Saturday, July 30, 2005

Barra do Jucu and Vitoria, Espitito Santo; Porto Alegre

Janet and I spent wonderful week in Barra do Jucu, Espirito Santo, with our friend Lillian DePaula at her house near the beach. Her daughters Carmen and Joanna were visiting and her father, Paulo, lives next door, so we were actually hosted by three generations of a remarkably charming and engaging family. I went into UFES (Universidade Federal do Espírito Santo) with Lillian a few times (primarily to use the internet) and met many of her colleagues, including several translators in her group. One day, Janet met with a group interested in indigenous translation (the Núcleo de Pesquisas em Tradução e Estudos Interculturais). Paulo invited us to join him on a visit to the Teatro Carlos Gomes, a grand old theatre where we saw a performance of "Historias da Gente" by his friend Mercedes Pilati. Paulo seemed to know everyone. He also knows this section of old Vitoria very well and gave us a quick personal tour before the performance. On another day, Lillian took us to the Penha Convent, from which we had a spectacular view of this spectacular city (pictures coming). In Barra do Jucu, we were introduced to Kleber Galveas, a remarkable man who has a gallery of his paintings, over 100 types of fruit tree and a good telescope at his house. On a beautiful clear night he braved the mosquitoes to show us Mars and Jupiter through the telescope, and to identify alpha and beta Centauri next to the Southern Cross. We bought two paintings and brought home a collection of his writings.

Porto Alegre, where the Brazilian Symposium on Bioinformatics was held, was cold! The most southern major city in Brazil, at the height of winter, gets down into the forties at night, which would not be so bad if it weren't for the fact that the conference room we used did not have any heating (I understand; a heating system is probably not a good value if it were to be used only a few days a year). The city itself is very large and appears to be quite industrial. Yesterday, we visited the market in the center of the city, next to the docks. It was remarkable in many ways, one of which was the existence of at least six places selling erva mate. Each had dozens of varieties, in bins and in bags. Most were a rich green quite unlike what I bought at the Maryland Co-op. I would have bought some, but I didn't know which to choose. We did bring back a few chimarrão and associated paraphernalia. Our hosts from the conference took us to restaurant where we sampled beer in the local style (chopp). It was a nice conference, about which I'll probably say more elsewhere.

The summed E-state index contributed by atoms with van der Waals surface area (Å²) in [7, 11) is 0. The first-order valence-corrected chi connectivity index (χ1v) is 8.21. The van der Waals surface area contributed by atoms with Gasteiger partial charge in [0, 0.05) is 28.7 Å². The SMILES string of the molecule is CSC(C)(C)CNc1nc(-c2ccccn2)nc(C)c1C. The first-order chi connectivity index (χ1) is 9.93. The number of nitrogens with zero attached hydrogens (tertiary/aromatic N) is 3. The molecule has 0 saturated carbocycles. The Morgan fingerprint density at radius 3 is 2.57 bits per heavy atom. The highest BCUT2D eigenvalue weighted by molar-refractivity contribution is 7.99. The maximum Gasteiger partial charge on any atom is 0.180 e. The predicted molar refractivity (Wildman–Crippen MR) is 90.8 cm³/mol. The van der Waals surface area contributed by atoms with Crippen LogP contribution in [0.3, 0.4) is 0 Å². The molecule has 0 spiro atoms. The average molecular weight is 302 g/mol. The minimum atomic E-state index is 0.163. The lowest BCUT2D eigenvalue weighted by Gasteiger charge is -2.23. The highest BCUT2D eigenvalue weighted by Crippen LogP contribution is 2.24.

Friday, July 22, 2005


I spent an enjoyable week in Brasilia while Janet attended the Society for Conservation Biology meetings. It was a special pleasure to run into Eduardo Eizirik, a former student who appears to be doing extremely well in Porto Alegre. Brasilia itself was interesting. There is a political crisis underway, and I was struck by the observation that Brazil still has real news on television. Brasilia has a large middle class. We shopped at a huge store called the Extra Hipermercado which rivals anything that Wal-Mart has come up with (I note that Vitoria, where I am now, has a genuine Wal-Mart Superstore). Brasilia is a city, like Houston or Miami, made for the automobile, but the main roads have no overpasses and few lights, so it is easy to get stuck going in the opposite direction and most turns get made at the numerous rotaries or "retornos." With the exception of one major detour due to a traffic accident I enjoyed tooling around in our rented red Fiat and ended up putting almost 500 kilometers on the car without leaving the city.